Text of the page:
The Irish government has extended the period during which international graduates of masters and doctoral programmes may remain and work in the country after their studies. Under Ireland’s Third Level Graduate Scheme, international students completing advanced degrees may stay in Ireland to seek employment, work for up to 40 hours per week, and/or apply for a further work permit or green card.
Up to this point, graduates from outside the European Union/European Economic Area were entitled to stay and work in Ireland for up to 12 months after graduation. But under the recently announced expansion of the programme, this term has now been extended to 24 months for those completing recognised degrees at either Level 9 (master’s degree or post-graduate diploma) or Level 10 (doctoral degree) of the Irish National Framework of Qualifications (NFQ).
A notice on the Education in Ireland website confirms that, “This will allow eligible graduates who have studied in Irish higher education institutions and whose award is granted by a recognised Irish awarding body at masters or PhD level to remain in Ireland for two years to seek employment.”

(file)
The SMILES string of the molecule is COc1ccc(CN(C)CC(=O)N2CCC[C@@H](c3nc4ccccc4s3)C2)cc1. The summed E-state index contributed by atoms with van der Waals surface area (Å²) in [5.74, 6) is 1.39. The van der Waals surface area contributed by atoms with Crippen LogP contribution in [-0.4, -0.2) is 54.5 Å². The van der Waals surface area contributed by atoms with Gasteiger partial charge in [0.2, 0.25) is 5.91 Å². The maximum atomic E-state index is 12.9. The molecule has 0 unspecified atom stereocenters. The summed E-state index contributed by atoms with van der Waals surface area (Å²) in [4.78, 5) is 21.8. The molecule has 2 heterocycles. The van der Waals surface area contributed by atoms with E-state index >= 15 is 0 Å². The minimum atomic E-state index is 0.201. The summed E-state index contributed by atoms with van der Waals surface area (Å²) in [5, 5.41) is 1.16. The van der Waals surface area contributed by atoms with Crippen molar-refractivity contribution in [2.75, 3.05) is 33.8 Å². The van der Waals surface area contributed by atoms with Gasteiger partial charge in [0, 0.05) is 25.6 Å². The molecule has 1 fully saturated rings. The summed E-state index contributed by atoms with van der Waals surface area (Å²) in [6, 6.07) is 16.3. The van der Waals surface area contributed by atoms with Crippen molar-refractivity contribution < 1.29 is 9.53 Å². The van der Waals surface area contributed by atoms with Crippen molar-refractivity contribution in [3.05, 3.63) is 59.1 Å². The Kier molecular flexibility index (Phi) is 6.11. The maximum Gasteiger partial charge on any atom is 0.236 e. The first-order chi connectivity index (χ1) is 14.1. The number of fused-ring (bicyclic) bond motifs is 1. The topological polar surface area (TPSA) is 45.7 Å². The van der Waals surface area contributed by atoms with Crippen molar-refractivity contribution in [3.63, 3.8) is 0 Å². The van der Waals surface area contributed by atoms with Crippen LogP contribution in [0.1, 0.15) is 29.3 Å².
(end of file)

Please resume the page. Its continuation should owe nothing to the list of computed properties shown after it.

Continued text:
Writing in the University Observer, the student newspaper of the University College Dublin, Chloe Maguire Sedgwick notes, “Previously for some employment sectors, the restriction of the working period for international students was a disincentive in hiring them. The new extension is welcomed as a way to fill the skills gap and to improve the employability of postgraduate students emerging from Irish higher education institutions.”
Non-EU/EEA students completing Level 8 programmes (honours undergraduate degrees) will continue to have a 12-month stay option, whereas those completing a Level 7 qualification (ordinary undergraduate degree) will also remain eligible for a six-month stay back.